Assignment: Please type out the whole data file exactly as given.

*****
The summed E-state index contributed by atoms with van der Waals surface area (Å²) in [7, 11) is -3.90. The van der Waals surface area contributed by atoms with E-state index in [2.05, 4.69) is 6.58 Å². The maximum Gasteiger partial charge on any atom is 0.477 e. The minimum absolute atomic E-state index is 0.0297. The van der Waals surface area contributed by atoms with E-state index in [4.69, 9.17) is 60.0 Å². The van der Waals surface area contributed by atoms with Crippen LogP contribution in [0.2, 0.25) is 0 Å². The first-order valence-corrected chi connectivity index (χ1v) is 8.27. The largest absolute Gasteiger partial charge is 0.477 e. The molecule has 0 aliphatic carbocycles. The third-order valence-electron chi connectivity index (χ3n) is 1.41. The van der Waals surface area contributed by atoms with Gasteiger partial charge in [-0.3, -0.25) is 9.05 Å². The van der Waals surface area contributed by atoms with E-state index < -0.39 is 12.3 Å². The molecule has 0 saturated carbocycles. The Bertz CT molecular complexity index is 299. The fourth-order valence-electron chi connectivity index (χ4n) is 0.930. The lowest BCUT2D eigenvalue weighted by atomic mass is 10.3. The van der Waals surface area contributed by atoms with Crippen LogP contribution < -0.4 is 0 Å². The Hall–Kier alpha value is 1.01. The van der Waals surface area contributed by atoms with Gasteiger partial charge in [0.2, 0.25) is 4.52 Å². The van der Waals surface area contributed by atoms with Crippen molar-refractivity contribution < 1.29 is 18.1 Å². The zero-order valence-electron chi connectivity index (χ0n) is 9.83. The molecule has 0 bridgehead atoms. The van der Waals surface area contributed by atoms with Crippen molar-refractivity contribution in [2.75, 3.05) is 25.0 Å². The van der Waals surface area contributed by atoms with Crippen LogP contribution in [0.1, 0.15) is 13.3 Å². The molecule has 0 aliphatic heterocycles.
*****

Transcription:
The summed E-state index contributed by atoms with van der Waals surface area (Å²) in [7, 11) is -3.90. The van der Waals surface area contributed by atoms with E-state index in [2.05, 4.69) is 6.58 Å². The maximum Gasteiger partial charge on any atom is 0.477 e. The minimum absolute atomic E-state index is 0.0297. The van der Waals surface area contributed by atoms with E-state index in [4.69, 9.17) is 60.0 Å². The van der Waals surface area contributed by atoms with Crippen LogP contribution in [0.2, 0.25) is 0 Å². The first-order valence-corrected chi connectivity index (χ1v) is 8.27. The largest absolute Gasteiger partial charge is 0.477 e. The molecule has 0 aliphatic carbocycles. The third-order valence-electron chi connectivity index (χ3n) is 1.41. The van der Waals surface area contributed by atoms with Gasteiger partial charge in [-0.3, -0.25) is 9.05 Å². The van der Waals surface area contributed by atoms with E-state index < -0.39 is 12.3 Å². The molecule has 0 saturated carbocycles. The Bertz CT molecular complexity index is 299. The fourth-order valence-electron chi connectivity index (χ4n) is 0.930. The lowest BCUT2D eigenvalue weighted by atomic mass is 10.3. The van der Waals surface area contributed by atoms with Crippen LogP contribution < -0.4 is 0 Å². The Hall–Kier alpha value is 1.01. The van der Waals surface area contributed by atoms with Gasteiger partial charge in [0.2, 0.25) is 4.52 Å². The van der Waals surface area contributed by atoms with Crippen molar-refractivity contribution < 1.29 is 18.1 Å². The zero-order valence-electron chi connectivity index (χ0n) is 9.83. The molecule has 0 bridgehead atoms. The van der Waals surface area contributed by atoms with Crippen molar-refractivity contribution in [2.75, 3.05) is 25.0 Å². The van der Waals surface area contributed by atoms with Crippen LogP contribution in [0.1, 0.15) is 13.3 Å². The molecule has 0 aliphatic heterocycles.